In December, councilmen of the Municipal Board of San Ignacio - through its president, Gerardo Delvalle (ANR Cartista), prohibited journalists from that community to attend a regular session. They were directed to a room prepared for the press - without audio system to listen to the topics discussed. They were informed that they could not attend the next week's session – planned for the renewal of the Municipal Board's authorities.

In February, Minister Karina Gómez – head of the National Department for the Administration of Seized and Commissioned Property (Senabico), the agency responsible for safeguarding and administering property confiscated by law, refused to provide the press with the information requested regarding the rental of the mansion of drug trafficker Javier Cabaña, alias Cucho, violating Law 5282/14 on free access to public information and government transparency. After the publication of the case in the newspaper ABC Color, the National Anti-corruption Department recommended the publication of the information - including the rental contract. Gómez resigned her office this month. Carolina Llanes – ex-comptroller of the Ciudad del Este Municipality, accepted to assume as the new head of Senabico.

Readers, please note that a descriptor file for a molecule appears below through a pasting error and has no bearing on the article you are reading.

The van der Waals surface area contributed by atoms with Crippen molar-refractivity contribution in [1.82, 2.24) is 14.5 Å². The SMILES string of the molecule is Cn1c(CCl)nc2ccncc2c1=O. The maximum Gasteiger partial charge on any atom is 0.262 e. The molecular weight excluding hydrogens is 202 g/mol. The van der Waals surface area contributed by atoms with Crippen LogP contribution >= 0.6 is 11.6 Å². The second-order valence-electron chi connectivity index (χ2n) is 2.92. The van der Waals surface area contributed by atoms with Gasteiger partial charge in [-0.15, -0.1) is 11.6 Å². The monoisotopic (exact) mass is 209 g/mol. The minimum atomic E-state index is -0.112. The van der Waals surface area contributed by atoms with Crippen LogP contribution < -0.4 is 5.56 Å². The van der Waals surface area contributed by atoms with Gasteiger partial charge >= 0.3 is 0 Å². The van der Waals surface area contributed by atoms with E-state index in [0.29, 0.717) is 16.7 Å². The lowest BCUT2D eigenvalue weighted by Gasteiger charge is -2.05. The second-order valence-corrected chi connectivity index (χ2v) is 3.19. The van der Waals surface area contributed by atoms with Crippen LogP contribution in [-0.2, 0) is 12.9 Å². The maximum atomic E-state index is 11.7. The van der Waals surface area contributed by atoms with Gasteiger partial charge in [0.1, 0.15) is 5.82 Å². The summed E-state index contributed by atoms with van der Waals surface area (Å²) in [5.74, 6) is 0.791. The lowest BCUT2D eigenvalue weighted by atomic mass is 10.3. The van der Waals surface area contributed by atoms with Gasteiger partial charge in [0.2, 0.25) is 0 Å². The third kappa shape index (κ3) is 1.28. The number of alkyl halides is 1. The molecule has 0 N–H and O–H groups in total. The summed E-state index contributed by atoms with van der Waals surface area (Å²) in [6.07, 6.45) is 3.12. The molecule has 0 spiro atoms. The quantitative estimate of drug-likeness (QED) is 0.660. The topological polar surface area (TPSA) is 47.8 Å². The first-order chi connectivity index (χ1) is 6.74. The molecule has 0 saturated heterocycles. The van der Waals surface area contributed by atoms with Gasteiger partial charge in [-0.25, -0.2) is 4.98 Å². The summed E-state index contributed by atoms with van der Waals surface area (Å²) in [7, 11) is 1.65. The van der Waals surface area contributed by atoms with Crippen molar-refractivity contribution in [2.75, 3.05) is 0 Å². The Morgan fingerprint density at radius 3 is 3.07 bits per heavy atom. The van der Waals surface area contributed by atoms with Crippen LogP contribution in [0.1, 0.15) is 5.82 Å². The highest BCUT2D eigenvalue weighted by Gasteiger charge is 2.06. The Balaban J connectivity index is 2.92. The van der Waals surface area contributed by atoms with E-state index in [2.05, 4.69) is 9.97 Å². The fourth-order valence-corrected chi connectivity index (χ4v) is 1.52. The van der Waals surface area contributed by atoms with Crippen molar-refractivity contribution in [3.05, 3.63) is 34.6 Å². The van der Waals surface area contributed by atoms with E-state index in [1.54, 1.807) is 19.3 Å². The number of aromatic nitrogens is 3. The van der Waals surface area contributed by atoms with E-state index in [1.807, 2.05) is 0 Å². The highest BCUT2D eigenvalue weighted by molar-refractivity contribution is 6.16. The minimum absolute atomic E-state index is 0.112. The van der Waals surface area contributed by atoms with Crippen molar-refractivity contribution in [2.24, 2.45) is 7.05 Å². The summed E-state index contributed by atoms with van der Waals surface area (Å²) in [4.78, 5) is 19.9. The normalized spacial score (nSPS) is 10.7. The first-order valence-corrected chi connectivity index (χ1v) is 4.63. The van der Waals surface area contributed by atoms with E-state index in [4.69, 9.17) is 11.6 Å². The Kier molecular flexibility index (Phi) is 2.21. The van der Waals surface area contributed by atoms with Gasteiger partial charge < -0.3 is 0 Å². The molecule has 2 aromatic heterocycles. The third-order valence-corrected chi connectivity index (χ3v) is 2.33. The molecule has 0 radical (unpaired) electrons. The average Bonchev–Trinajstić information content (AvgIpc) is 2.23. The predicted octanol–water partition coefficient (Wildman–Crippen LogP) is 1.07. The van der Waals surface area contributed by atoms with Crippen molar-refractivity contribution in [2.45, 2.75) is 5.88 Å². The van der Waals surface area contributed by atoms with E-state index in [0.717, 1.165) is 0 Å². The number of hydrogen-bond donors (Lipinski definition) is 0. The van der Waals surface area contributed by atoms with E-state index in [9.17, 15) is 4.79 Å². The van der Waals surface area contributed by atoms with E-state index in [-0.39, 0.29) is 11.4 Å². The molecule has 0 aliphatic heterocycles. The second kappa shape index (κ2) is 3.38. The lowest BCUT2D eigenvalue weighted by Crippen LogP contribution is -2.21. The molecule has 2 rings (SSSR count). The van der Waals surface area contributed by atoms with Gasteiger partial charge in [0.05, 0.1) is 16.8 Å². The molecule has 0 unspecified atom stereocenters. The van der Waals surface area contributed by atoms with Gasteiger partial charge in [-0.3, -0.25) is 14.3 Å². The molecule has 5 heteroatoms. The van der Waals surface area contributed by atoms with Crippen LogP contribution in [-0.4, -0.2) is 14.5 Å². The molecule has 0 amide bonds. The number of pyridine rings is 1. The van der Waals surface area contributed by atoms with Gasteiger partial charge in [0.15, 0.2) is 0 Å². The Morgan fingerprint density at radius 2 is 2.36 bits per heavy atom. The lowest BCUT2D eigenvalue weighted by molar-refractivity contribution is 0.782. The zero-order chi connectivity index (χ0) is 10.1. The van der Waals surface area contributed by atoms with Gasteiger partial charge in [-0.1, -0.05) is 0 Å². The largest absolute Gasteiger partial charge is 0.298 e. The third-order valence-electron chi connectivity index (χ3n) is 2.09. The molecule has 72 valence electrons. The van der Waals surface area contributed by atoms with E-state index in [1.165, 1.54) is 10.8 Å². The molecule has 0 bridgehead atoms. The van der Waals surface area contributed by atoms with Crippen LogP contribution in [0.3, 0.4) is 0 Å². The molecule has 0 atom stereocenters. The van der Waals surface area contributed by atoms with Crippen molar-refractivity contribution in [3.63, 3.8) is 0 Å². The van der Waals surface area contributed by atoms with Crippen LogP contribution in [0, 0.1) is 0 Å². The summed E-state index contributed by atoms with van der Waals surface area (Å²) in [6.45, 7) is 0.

A case of corruption involving Senator Javier Zacarías Irún – ex mayor of Ciudad del Este (triple border area), shakes the country due to its links with the journalistic world. The public official was already being investigated for alleged embezzlement and money laundering when the Public Prosecutor accused him of instigating a breach of trust. In the complaint filed by the Prosecutor's Office, Zacarías Irún used false companies to pay for covert advertising, aimed at spreading a positive image. According to the complaint, millionaire sums were paid to journalists, advertising agencies, signage companies and media (verbal, radio and print) to publicize positive images of Zacarías Irún's family (Javier Zacarías Irún, his wife Sandra McLeod and his brother Justo Zacarías Irún). The Prosecutor's Office claims that electoral propaganda was paid even in the midst of electoral campaigns – including one ex-presidential candidate. The list of payments was included in the Prosecutor's complaint.